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What Types of Child Custody Arrangements are Available in Illinois?

Posted on in Child Custody

illinois-child-custody-lawyerSome of the most heartfelt decisions couples must make during a divorce relate to their child's custody and upbringing. When making these decisions it is helpful to know the law concerning child custody in Illinois. Information about the different custody arrangements available can aid you in making an educated decision regarding which custody arrangement may be best for you and your family.

Legal Custody

Like most other states, Illinois looks to the best interests of the child as well as parental preferences when determining how to award child custody following a divorce or separation.

Illinois state law recognizes two main types of child custody: legal custody and physical custody. Legal custody gives parents the authority to make important decisions concerning how to raise a child. A legal custody holder may make medical decisions, decisions about the child's education, and may determine what religion, if any, the child will learn to practice. When both parents share legal custody, it is called joint legal custody. In Illinois it is more common for a judge to award joint legal custody as opposed to sole legal custody to a single parent.

Under a joint custody arrangement, the parents discuss major rules of how the child should be raised and memorialize these rules in a parenting agreement. Generally, one parent cannot make major decisions on behalf of the child unless both parents agree or one parent obtains a court order. If you and your former spouse have been awarded joint legal custody and subsequently disagree on a primary issue concerning how to raise your child, provisions set forth in the parenting agreement should provide direction as to how you should resolve the disagreement.

Sometimes parents initially plan to have joint legal custody but ultimately learn that they cannot agree on major childrearing decisions, such as in what neighborhood the child should live and whether the child should go to a public or private school. If parents cannot agree on a co-parenting strategy, the court may deem it against the child's best interest to award joint legal custody. Judges may then order an out-of-court professional evaluation to determine a custody arrangement that best suits the child's needs.

While joint legal custody is not expressly presumed in Illinois law, the law directs family law judges to seek out maximum cooperation and involvement from both parents in the child's life.

Physical Custody

The second major type of child custody in Illinois is physical custody. Physical custody refers to where the child is physically spending her time. Even when parents share joint legal custody, Illinois law usually designates only one parent to be the primary custodial or residential parent. The residential parent is the parent with whom the child usually lives and spends most of her time. This residential parent's address is the child's legal address to be used for school and other purposes. Regardless of the visitation schedule, the parent who is not the residential parent, the "non-custodial parent," is typically responsible for paying child support to the residential parent.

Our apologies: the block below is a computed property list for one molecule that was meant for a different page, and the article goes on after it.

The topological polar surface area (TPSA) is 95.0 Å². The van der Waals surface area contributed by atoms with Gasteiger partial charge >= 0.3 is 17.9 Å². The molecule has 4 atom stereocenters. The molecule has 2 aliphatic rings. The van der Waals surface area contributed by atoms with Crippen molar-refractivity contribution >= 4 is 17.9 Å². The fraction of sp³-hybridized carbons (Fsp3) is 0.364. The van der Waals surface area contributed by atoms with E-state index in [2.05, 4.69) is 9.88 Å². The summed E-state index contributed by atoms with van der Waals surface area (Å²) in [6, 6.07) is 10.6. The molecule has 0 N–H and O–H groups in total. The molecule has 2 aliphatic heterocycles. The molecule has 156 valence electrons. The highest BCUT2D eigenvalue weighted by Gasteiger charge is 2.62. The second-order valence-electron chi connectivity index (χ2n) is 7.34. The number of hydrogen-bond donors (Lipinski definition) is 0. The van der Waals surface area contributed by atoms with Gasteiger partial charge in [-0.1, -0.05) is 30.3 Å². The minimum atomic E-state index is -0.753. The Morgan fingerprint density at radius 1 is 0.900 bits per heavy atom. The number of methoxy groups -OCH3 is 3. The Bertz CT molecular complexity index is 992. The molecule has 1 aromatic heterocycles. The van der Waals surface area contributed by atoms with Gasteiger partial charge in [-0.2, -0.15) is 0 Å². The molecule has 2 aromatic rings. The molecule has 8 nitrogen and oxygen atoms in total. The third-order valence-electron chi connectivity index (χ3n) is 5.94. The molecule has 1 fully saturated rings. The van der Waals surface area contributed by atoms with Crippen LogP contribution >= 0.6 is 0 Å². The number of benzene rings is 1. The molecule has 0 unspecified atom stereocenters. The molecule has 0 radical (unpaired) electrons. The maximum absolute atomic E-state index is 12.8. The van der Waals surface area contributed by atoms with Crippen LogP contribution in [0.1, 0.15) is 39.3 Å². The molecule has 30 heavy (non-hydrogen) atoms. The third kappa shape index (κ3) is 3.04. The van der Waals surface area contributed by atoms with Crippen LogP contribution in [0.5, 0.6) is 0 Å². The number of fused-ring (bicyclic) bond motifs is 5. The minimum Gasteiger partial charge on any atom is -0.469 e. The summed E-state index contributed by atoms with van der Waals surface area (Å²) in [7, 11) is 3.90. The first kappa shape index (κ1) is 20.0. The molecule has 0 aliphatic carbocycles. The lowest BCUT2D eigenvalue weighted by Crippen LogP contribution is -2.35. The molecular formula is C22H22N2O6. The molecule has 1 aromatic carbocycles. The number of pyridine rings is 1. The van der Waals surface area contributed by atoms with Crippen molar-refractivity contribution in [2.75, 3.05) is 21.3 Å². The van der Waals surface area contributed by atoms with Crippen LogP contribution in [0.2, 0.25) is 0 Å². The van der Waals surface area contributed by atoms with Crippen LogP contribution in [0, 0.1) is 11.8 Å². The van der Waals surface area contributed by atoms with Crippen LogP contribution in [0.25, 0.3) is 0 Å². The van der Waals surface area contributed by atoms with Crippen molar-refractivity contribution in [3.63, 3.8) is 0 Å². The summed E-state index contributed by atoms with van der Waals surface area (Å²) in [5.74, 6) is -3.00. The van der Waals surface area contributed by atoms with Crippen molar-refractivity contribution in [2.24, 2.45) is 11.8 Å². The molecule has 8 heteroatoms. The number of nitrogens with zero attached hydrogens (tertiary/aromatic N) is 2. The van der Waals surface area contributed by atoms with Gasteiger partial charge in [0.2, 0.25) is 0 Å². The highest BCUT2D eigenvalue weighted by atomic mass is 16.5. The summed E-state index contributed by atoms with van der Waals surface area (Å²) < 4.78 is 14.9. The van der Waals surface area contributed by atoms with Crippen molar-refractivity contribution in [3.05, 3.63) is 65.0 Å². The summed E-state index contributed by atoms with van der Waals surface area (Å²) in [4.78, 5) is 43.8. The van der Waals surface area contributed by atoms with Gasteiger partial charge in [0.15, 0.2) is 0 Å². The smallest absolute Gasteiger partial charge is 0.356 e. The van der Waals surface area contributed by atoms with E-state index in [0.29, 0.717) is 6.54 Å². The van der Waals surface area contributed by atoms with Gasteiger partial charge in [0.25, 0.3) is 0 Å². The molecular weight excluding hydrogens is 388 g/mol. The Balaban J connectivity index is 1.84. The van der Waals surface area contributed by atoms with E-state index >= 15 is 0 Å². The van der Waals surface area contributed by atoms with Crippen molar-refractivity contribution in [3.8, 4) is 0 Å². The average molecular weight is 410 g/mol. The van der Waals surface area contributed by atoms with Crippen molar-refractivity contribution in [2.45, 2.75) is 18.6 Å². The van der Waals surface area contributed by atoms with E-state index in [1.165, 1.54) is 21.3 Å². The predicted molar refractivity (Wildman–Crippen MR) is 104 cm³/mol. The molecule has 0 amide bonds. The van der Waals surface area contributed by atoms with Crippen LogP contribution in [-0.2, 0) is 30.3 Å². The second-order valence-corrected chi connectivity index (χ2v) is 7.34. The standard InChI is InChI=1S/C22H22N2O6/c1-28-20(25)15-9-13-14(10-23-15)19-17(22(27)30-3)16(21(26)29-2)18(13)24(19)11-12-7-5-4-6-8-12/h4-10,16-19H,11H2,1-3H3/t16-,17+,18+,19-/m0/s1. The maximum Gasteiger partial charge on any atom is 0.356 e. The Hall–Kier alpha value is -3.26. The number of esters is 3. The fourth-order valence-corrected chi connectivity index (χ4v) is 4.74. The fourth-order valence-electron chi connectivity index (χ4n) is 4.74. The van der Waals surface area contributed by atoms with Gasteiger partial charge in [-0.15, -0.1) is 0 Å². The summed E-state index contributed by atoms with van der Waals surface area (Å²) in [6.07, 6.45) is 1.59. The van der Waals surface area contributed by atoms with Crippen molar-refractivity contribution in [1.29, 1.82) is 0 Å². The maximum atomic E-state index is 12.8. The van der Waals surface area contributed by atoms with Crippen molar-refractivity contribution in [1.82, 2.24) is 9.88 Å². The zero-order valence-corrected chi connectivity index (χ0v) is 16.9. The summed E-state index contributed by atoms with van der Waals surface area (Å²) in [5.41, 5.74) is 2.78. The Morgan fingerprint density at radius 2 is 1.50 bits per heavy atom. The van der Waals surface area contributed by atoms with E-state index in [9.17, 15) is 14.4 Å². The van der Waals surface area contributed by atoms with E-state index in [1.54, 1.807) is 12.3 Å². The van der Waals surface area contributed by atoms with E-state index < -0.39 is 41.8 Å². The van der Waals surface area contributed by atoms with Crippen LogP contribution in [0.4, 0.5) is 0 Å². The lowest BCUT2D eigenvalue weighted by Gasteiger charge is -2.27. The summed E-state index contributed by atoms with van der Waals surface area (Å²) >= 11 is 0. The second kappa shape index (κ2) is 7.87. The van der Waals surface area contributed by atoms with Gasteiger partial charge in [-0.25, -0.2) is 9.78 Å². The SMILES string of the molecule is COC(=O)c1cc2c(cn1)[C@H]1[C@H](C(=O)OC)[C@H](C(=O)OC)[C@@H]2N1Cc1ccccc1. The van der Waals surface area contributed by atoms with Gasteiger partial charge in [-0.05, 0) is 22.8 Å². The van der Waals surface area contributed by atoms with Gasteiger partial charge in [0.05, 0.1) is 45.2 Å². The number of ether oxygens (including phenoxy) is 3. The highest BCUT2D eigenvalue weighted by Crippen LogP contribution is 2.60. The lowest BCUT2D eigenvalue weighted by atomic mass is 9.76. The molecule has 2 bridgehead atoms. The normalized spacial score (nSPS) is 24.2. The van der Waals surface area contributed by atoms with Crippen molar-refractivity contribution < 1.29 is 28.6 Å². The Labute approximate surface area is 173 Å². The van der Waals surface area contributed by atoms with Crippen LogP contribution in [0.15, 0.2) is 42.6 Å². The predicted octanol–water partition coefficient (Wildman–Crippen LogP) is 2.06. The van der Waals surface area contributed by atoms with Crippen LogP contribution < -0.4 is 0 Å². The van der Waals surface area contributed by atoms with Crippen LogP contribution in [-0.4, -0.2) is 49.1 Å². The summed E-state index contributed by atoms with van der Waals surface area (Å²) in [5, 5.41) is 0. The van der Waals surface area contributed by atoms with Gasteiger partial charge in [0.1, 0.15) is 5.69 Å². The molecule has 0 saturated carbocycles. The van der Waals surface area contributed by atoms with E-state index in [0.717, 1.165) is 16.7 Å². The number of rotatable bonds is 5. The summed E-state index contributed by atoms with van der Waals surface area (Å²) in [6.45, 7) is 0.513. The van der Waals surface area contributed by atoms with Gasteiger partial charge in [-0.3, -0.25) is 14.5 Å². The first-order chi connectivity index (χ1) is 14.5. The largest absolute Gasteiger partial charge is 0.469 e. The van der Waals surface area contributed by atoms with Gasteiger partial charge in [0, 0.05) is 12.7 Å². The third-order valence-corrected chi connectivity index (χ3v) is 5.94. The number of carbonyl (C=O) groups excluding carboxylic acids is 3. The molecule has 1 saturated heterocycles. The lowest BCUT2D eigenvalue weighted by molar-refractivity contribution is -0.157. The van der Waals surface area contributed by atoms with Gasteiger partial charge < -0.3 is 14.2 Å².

In some cases, parents may share joint physical custody of their child. In these cases, parents spend virtually the same amount of time with the child. In a typical joint physical custody arrangement, a child may alternate residences every other week or month or every three or four days. If parents with joint physical custody have similar incomes, a court may refrain from requiring either party to pay child support.

Joint physical custody arrangements typically work best when both divorced parents get along well and are highly motivated to cooperate in the interests of the child. Another quality successful joint physical custody parents tend to have is the ability to remain realistic and amenable to modifying custody schedules to grow and change with their child. As a practical matter, joint custody arrangements also tend to work more effectively when parents live nearby one another, which minimizes the stress of uprooting the child from a comfortable, consistent environment.
In child custody matters, DuPage County family law attorneys at Kathryn L. Harry & Associates, P.C. do their best to listen to individual family custody needs, propose pragmatic solutions and work to make the transition as easy as possible for clients' children. Contact us today at 630-472-9700 to discuss your Illinois child custody case in a free initial consultation.

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